- The Washington Times - Tuesday, April 21, 2009

AKHMAJI, GEORGIA (AP) - At a military checkpoint between Georgia and its breakaway region of South Ossetia, the word “Russia” is hand-painted in pink on a concrete security barrier.

“It will be Russia,” said a Russian army lieutenant as the Ossetian soldiers under his command nodded.

“And Georgia used to be Russian, too,” said the young freckle-faced lieutenant, who would give only his first name, Sergei. Three armored personnel carriers and a tank were dug in around the checkpoint.

Russia has troops just 25 miles (40 kilometers) from the Georgian capital, in violation of the European Union-brokered cease-fire that ended last year’s brief war. And in recent weeks, it has put even more soldiers and armored vehicles within striking distance of the city ahead of street protests against Georgia’s president.

The protests, which began April 9, drew about 10,000 people Tuesday, and opposition leaders said they would continue daily until President Mikhail Saakashvili resigned.

The demonstrations have been fed by public anger over Georgia’s humiliating defeat in the August war, which left Russian troops on previously Georgian-controlled territory and drove tens of thousands of Georgians from their homes.

By reinforcing its military presence at a time of potential political instability, Russia appears determined to maintain pressure on Saakashvili, whom Moscow has openly said must be replaced before relations can be repaired.

Georgia’s Western-leaning government accuses the Kremlin of hoping to capitalize on political unrest to restore its influence over the former Soviet republic, which for almost 200 years was ruled by Moscow.

The presence of the Russian troops poses a dilemma for Washington as it aims to improve relations with Moscow. Georgia worries the Obama administration will be reluctant to pressure Russia to comply with the cease-fire while seeking its cooperation on priority issues like the war in Afghanistan and North Korea’s nuclear weapons program.

Tensions over Georgia also complicate efforts to restore ties between Russia and NATO, which broke off contacts following the war. Russia has strongly objected to NATO military exercises scheduled to begin May 6 in Georgia and has warned the U.S. against helping Georgia rebuild its army.

The military checkpoint near Akhmaji enforces a new boundary between Georgia and South Ossetia, the Russian-supported region that was at the center of the fighting. After routing the Georgian army, Russian troops took over entire districts of South Ossetia that had long been under Georgian control.

Russian forces also occupied a new swath of territory in a second breakaway republic, Abkhazia, along the Black Sea coast.

The European Union and United States consider Russia in violation of the cease-fire signed by President Dmitry Medvedev, which called for troops to pull back to positions held before the war began.

Russia says the cease-fire has been superseded by separate agreements it signed with South Ossetia and Abkhazia, which Moscow now recognizes as independent states.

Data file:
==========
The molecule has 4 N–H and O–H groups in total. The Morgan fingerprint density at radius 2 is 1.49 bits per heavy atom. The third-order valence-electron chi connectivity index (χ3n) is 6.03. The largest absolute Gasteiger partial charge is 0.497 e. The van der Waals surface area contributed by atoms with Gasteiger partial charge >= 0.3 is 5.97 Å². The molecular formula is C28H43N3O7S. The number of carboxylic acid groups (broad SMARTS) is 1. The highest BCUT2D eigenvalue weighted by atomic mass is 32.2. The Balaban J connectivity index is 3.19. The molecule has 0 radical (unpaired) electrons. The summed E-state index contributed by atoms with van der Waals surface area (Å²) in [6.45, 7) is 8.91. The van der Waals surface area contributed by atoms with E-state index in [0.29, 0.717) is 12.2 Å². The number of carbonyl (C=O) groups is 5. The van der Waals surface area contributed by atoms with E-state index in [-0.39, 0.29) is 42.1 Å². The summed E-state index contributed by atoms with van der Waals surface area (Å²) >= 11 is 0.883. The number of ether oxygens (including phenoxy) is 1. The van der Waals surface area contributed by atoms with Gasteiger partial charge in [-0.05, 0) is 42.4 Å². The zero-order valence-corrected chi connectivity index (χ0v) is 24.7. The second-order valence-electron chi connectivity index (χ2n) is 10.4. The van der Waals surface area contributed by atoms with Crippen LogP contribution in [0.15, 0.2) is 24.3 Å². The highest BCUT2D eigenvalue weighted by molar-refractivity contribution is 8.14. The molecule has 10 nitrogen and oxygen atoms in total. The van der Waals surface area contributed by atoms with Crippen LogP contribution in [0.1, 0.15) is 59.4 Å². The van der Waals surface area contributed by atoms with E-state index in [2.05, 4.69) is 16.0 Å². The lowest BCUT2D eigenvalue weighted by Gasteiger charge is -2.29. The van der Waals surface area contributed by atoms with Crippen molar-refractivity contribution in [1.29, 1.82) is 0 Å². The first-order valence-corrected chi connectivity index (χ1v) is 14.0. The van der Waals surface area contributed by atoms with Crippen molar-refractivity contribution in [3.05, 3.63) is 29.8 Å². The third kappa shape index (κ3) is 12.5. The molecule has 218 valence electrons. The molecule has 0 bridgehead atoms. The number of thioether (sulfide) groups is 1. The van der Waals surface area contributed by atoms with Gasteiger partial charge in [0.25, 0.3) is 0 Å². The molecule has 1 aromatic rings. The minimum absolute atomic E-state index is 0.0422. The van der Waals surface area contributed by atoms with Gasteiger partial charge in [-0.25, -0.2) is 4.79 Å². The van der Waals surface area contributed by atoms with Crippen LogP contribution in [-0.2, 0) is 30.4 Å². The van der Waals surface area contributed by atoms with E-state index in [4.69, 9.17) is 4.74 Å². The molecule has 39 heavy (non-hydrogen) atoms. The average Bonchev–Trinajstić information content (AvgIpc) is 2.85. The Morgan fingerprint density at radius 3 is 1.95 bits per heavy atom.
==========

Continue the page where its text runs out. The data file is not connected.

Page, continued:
The actions by Russia reflect both its military strength and its willingness to challenge the West to reclaim a dominant role in Georgia and elsewhere in its former sphere of influence.

Georgia’s government sees Russia as determined to prevent the West from considering Georgia a reliable transit country for oil and natural gas, contending that was Russia’s main objective in the war.

The pipelines that cross Georgian territory are among the few that bypass Russia in supplying Europe with energy from the Caspian Sea and Central Asia. During the war, Russia bombed areas near the pipelines.

“Russia wants to be the monopoly supplier,” said political analyst Shalva Pichkhadze.

Russia’s Foreign Ministry confirmed the Kremlin has sent reinforcements to the boundary lines. It was responding to fears the Georgian government would provoke clashes to distract from the opposition protests, ministry spokesman Andrei Nesterenko said.

Georgia’s Interior Ministry said Russia has 15,000 soldiers in South Ossetia and Abkhazia, which would be far more than in past months. Since the beginning of April, Russia has moved 130 armored vehicles toward the boundary line from elsewhere in South Ossetia and 70 more have entered South Ossetia from Russia, ministry spokesman Shota Utiashvili said.

Russia’s Defense Ministry refused to comment on the composition of its forces, and Georgia’s claims could not be independently verified. European monitors who patrol the boundary lines are not allowed into South Ossetia or Abkhazia, and journalists also are stopped at Russian checkpoints.

Peter Semneby, the EU special representative for the South Caucasus, said the Russian military presence is clearly “significantly larger” than it was.

From a Georgian police checkpoint just 100 yards (meters) from a Russian roadblock controlling access to the village of Akhmaji, a half dozen Russian tanks and other armored vehicles can be seen in the valley.

Local police chief Timur Burduli said the vehicles appeared during the first week of April and are the Russian forces closest to Tbilisi, the Georgian capital. “A tank needs only 40 minutes,” he said.

Along the highway to Tbilisi, a freshly dug anti-tank trench stretches across a long field. Steve Bird, spokesman for the EU monitors, said the Georgians have been building such defenses in recent weeks.

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